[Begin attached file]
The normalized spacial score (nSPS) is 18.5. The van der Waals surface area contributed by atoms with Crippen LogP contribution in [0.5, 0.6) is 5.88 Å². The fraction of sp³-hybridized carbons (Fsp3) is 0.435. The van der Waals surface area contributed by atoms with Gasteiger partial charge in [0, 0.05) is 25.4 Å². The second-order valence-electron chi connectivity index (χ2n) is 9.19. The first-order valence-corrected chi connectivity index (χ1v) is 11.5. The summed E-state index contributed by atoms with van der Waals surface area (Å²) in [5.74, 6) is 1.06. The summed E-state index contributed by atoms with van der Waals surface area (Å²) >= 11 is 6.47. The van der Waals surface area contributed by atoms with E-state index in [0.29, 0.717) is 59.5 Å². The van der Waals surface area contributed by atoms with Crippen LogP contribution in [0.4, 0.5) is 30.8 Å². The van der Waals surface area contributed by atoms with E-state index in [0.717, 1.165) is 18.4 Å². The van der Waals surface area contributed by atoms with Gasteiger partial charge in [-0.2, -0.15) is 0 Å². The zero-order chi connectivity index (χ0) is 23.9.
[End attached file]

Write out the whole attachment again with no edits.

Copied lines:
The normalized spacial score (nSPS) is 18.5. The van der Waals surface area contributed by atoms with Crippen LogP contribution in [0.5, 0.6) is 5.88 Å². The fraction of sp³-hybridized carbons (Fsp3) is 0.435. The van der Waals surface area contributed by atoms with Gasteiger partial charge in [0, 0.05) is 25.4 Å². The second-order valence-electron chi connectivity index (χ2n) is 9.19. The first-order valence-corrected chi connectivity index (χ1v) is 11.5. The summed E-state index contributed by atoms with van der Waals surface area (Å²) in [5.74, 6) is 1.06. The summed E-state index contributed by atoms with van der Waals surface area (Å²) >= 11 is 6.47. The van der Waals surface area contributed by atoms with E-state index in [0.29, 0.717) is 59.5 Å². The van der Waals surface area contributed by atoms with Crippen LogP contribution in [0.4, 0.5) is 30.8 Å². The van der Waals surface area contributed by atoms with E-state index in [0.717, 1.165) is 18.4 Å². The van der Waals surface area contributed by atoms with Gasteiger partial charge in [-0.2, -0.15) is 0 Å². The zero-order chi connectivity index (χ0) is 23.9.